Community Practice, Fostering Participation, and Human Rights

© The Author(s) 2015
Kathryn R. Libal and Scott HardingHuman Rights-Based Community Practice in the United StatesSpringerBriefs in Rights-Based Approaches to Social Work10.1007/978-3-319-08210-3_5

5. Community Practice, Fostering Participation, and Human Rights

Kathryn R. Libal  and Scott Harding 

School of Social Work, University of Connecticut, West Hartford, CT, USA



Kathryn R. Libal (Corresponding author)


Scott Harding

Dorothy Thomas, long-time human rights activist and lawyer, recently wrote about the challenges of fostering a rights-based approach to economic justice work in the United States.

In the face of such entrenched inequality and the large scale of American denial that it even exists, adopting a human rights approach to U.S. economic justice work requires a profound degree of moral courage. The conviction that we are all born equal in dignity and rights not only prompts us to denounce abusive practices by extremely powerful actors, but also requires us to examine our own conduct. Are we, for example, constructing barriers between people that do not need to exist and do not reflect our values? The human rights frame encourages us to confront our own as well as others’ biases and offers us a wider scope of possibility for novel forms of political solidarity, grounded in our common humanity, than those that are available within the narrower if more familiar framework of us versus them (Thomas, 2012, p. 350).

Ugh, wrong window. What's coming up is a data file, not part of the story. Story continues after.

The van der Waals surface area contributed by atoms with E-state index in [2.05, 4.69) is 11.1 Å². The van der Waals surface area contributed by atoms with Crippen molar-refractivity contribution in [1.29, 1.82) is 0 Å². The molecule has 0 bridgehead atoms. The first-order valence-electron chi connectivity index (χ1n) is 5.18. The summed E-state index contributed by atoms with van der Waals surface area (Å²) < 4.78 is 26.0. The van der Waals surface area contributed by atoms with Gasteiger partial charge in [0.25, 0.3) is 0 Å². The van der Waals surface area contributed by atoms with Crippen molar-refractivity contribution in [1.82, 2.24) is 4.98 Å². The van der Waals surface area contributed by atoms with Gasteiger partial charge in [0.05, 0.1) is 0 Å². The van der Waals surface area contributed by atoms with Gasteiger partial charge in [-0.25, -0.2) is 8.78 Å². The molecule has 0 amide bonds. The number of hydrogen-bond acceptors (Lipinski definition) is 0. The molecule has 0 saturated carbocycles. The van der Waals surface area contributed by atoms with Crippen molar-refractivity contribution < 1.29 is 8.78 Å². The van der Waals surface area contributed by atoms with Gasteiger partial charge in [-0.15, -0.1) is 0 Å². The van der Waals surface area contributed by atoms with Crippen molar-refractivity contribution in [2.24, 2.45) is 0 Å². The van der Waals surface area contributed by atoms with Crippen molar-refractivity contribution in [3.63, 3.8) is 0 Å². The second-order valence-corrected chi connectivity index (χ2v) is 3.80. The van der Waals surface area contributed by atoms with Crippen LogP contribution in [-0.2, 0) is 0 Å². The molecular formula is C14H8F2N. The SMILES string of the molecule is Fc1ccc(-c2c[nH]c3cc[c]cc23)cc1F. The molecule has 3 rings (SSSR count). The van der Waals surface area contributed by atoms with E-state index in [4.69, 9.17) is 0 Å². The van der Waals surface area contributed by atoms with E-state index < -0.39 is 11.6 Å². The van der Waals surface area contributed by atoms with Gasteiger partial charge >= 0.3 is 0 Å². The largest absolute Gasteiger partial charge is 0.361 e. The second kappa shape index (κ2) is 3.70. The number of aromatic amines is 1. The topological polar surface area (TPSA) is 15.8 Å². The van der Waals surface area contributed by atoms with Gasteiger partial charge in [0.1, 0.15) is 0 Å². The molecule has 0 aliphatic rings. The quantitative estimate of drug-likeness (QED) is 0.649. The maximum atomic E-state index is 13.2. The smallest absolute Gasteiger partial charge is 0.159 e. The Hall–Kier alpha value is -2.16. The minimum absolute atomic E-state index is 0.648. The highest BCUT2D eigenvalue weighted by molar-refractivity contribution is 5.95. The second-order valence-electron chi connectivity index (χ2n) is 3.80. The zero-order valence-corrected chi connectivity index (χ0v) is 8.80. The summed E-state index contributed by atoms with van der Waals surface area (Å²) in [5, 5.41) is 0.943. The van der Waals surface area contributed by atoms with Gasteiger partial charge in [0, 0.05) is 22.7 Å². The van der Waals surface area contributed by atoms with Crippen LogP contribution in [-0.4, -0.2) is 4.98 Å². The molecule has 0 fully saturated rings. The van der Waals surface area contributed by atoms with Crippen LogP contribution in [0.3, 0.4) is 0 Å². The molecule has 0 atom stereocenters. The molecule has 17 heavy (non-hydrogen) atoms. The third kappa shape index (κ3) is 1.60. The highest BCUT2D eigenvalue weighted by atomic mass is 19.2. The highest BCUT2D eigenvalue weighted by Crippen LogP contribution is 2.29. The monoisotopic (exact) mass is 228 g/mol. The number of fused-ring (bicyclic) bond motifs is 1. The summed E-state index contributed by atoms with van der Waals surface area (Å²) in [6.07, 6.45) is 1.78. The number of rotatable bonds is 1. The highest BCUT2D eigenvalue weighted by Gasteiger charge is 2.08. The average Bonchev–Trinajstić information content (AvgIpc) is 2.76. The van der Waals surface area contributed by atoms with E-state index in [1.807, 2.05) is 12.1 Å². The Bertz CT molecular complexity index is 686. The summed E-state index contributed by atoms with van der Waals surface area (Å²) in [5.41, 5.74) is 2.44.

This book has urged community social workers to consider the consonance of social work values with human rights. It illustrates the potential of community-based social work to contribute to the realization of human rights in the United States. We focused on health care, housing, and food as human rights concerns that are central to contemporary social work practice, though they are more often framed as human needs rather than rights. We emphasized that making human rights claims requires having an in-depth understanding of international legal principles central to human rights (as well as an awareness of the status of US support for key human rights treaties). These include the following: respect for dignity, autonomy, and agency; non-discrimination and equality; transparency and access to information; accountability; and empowerment (United Nations Special Rapporteur on Extreme Poverty and Human Rights, 2013).

Efforts to realize human rights require grassroots mobilization and engaged community-level practice (Onazi, 2013; Tyler, 2013). As we have suggested, knowledge about human rights does not belong solely to lawyers, policy-makers, or other professionals groups; rather, it must also be fostered among the citizenry at large, especially those directly affected by key social problems. Community practitioners can serve as important intermediaries between those who have typically been involved in human rights advocacy and monitoring—political elites and professional advocates—and the broader public. Indeed, in a country like the United States, which claims an “exceptional” stance by failing to recognize economic and social rights as human rights, community-based practice is a necessity. Social mobilization and participation of a broad group of stakeholders, especially those directly affected by the lack of human rights frameworks for health care, housing, and food, are needed to promote social justice and human rights claims. Without the judicial and legal means to enforce norms for the right to health care, housing, or food, community mobilization becomes a critical tool to foster policy change.

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